KNX

Smart automation

Just as English is one of the many languages that enable us to communicate between each other, KNX is a language for smart buildings that allows automation components to integrate and interact. This language, or open protocol as it is commonly referred to, resulted from the merging of various European standards in the 1990’s and today is regulated by the KNX association, which has over 490 member companies worldwide. In addition to developing and promoting the protocol, the association is in charge of certifying professionals and products, ensuring they are compliant with KNX standards and compatible with each other.

Because devices speak the same language, they can ‘talk’ to each other, even if they are manufactured by different companies or fulfill different functions.

KNX devices can be used to control anything from heating, to lighting, to security and more. And because these devices speak the same language, they can ‘talk’ to each other, even if they are manufactured by different companies or fulfill different functions. This makes KNX systems simple, yet versatile and highly responsive to their environments.

At Camp Glenorchy Eco Retreat, for example, KNX presence and window sensors work together to control space heating in the cabins. When people have left the room for the day and no presence is detected, heating is turned down to a minimum. And if windows or doors are left ajar, the system will switch off to prevent wasting precious energy. The smart control of space heating plays a key role in Camp Glenorchy’s aspiration to achieve the goal of Zero Energy. There are 415 KNX devices installed throughout the project that, in addition to heating, are used onsite to control and monitor other systems, such as blinds, lighting and water management.

KNX is used at Camp Glenorchy to control multiple systems, such as heating, blinds and lighting.

How does KNX work?

There are three main elements that make up a KNX system: devices, controllers and a bus. 

KNX devices

These are the physical objects which are placed in the building. They can be broadly grouped in two types: 

  • Sensors that measure and detect inputs from the physical environment. These include motion, temperature and humidity sensors among others.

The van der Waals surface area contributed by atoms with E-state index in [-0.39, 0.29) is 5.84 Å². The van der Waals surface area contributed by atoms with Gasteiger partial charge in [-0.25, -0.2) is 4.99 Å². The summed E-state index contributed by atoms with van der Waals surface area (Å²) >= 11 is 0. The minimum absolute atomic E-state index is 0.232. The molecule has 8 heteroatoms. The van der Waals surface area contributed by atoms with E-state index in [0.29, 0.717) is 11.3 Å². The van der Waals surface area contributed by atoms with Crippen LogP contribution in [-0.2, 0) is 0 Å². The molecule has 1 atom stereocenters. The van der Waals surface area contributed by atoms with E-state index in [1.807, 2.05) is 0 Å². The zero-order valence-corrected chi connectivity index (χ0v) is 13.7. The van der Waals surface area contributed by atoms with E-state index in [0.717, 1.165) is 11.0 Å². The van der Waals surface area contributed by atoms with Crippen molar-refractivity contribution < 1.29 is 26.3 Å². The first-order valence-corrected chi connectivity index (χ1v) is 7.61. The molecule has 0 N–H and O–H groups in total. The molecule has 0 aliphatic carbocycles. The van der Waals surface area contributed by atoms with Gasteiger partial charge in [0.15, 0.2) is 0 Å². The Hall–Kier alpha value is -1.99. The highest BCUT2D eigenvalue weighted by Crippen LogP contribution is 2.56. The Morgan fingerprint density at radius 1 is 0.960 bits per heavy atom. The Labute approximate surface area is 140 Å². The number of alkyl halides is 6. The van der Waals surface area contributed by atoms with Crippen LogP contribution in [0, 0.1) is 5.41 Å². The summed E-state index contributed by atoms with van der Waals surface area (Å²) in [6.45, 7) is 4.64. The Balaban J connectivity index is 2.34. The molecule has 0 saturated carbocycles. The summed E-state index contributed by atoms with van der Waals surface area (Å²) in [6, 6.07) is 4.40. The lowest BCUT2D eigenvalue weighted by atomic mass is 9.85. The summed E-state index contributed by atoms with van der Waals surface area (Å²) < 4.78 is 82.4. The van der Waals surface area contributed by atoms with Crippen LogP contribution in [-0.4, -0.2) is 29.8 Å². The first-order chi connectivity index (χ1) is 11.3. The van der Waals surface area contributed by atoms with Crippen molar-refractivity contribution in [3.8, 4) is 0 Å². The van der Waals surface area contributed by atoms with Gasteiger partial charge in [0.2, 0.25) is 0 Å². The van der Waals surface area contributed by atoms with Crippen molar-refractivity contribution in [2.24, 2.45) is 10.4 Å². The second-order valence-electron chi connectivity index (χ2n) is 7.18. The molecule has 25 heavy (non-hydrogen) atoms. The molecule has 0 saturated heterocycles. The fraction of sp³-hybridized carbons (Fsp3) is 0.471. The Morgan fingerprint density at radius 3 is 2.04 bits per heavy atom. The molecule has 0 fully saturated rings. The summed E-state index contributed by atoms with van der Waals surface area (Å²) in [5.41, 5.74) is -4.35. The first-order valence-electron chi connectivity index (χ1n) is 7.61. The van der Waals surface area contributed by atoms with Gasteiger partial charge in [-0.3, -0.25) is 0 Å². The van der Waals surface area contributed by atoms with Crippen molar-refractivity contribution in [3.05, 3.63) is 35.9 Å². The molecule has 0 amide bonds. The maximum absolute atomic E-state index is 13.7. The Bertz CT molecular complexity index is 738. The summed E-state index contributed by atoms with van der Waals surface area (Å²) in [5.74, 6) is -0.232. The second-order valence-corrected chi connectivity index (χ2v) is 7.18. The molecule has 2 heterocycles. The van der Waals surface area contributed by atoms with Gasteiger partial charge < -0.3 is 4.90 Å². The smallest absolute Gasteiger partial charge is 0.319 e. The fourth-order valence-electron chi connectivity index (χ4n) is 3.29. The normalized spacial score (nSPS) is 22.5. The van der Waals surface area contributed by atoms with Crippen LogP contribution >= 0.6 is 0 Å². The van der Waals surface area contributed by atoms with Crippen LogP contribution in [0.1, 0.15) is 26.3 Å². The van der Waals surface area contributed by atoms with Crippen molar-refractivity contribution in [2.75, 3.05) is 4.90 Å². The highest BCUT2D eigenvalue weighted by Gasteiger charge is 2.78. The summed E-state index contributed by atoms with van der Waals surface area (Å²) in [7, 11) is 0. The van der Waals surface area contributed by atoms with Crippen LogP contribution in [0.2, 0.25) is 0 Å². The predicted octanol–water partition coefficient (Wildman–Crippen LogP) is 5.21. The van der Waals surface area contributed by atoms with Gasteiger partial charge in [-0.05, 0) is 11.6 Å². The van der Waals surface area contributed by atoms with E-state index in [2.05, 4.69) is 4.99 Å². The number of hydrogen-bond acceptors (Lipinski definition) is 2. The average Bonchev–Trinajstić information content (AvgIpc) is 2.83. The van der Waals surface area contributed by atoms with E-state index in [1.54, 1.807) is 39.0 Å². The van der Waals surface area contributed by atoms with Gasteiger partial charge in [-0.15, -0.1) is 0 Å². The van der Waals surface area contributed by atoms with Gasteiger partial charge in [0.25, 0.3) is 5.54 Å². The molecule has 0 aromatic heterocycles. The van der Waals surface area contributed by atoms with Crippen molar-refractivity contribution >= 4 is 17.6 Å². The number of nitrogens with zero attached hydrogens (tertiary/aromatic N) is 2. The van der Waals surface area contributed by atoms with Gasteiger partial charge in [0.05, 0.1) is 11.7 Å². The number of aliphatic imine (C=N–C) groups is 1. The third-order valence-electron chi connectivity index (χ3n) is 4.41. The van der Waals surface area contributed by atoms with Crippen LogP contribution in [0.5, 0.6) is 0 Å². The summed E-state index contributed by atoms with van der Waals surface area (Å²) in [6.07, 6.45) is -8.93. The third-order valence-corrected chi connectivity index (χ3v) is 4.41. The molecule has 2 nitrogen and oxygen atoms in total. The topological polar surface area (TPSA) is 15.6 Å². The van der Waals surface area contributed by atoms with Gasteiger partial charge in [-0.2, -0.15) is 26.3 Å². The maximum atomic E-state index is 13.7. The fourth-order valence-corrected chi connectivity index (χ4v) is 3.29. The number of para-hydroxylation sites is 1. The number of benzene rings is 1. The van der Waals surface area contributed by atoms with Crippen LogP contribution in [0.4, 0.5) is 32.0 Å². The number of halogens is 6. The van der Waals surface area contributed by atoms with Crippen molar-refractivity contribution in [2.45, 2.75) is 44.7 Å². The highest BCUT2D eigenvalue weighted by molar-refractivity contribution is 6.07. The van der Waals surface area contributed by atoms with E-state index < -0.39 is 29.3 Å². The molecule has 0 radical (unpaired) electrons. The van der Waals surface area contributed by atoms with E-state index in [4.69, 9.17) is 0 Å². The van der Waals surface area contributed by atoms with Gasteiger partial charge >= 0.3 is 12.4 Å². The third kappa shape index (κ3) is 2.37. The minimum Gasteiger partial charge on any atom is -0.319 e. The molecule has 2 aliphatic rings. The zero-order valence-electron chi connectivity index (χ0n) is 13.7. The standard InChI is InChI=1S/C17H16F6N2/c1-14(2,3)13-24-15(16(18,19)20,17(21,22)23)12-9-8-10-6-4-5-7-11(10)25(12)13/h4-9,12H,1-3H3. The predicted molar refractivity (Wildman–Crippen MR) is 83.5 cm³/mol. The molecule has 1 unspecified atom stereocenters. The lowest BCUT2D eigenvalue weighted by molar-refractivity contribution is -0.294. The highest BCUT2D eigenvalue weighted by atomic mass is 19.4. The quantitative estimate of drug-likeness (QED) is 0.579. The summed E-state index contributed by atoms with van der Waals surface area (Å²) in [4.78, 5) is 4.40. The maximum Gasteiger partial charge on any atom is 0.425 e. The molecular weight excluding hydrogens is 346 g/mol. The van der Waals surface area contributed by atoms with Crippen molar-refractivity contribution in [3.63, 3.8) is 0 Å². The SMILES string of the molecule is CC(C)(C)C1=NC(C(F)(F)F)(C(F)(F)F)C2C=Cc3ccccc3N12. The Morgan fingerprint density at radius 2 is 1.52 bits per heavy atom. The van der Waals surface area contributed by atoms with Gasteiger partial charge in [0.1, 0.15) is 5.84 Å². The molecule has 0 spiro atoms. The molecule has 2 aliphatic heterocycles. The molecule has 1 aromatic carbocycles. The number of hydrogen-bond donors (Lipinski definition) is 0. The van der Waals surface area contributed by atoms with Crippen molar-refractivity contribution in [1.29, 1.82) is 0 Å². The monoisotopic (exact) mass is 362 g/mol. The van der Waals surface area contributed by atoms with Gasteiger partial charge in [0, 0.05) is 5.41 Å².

• Actuators that receive commands from sensors and trigger a response, such as lights, blinds and fans.

KNX controllers

While the tasks that devices perform can be automated to run seamlessly in the background, they can also be controlled - individually or centrally - using manual switches and push buttons, or via smartphone and tablet apps. 

KNX bus

All KNX devices are connected through a KNX bus, which is basically a dedicated data and low power cable that allows these devices to send data telegrams to each other. Wiring is typically done in a single loop that connects all the sensors and actuators before going back to the control centre. This results in simpler installations, with less wiring, and systems that can be easily extended to accommodate new demands. 

The way sensors and actuators interact, as well as the responses triggered, are defined by an integrator, such as Revolve Energy, using a dedicated KNX software platform. Having a centralised place where all the functions and interactions of devices are programmed, means KNX systems can be easily updated and reconfigured, and this can be done remotely, lowering maintenance costs. The possibilities of what can be achieved are vast, that is why finding an integrator that has foresight and flexibility is key. 

How does KNX contribute to sustainability outcomes?

Automation plays a key role in reducing energy use in buildings by making sure systems run in the most efficient way possible, without sacrificing the comfort of people who live and work in them. In a KNX installation, sensors and other inputs respond to internal and external conditions, such as temperature and indoor air quality, to trigger systems only when they are required. Also, because of the way they are wired and structured, KNX systems allow for more complex integrations, which often result in more responsive environments. Blinds, for example, can be controlled not only based on the time of day, but also on indoor temperatures and the schedules of occupants. These integrations can further optimise the performance of systems and increase energy savings, as well as the lifespan of devices.

KNX systems allow for more complex integrations, which often result in more responsive environments.

A design process where automation requirements are included early on will contribute to smarter, more integrated systems that work together to increase comfort and reduce energy use. Including a KNX integrator in the design team will ensure all the systems that need to be controlled within the building are compatible, and that the KNX system is as efficient and versatile as possible.

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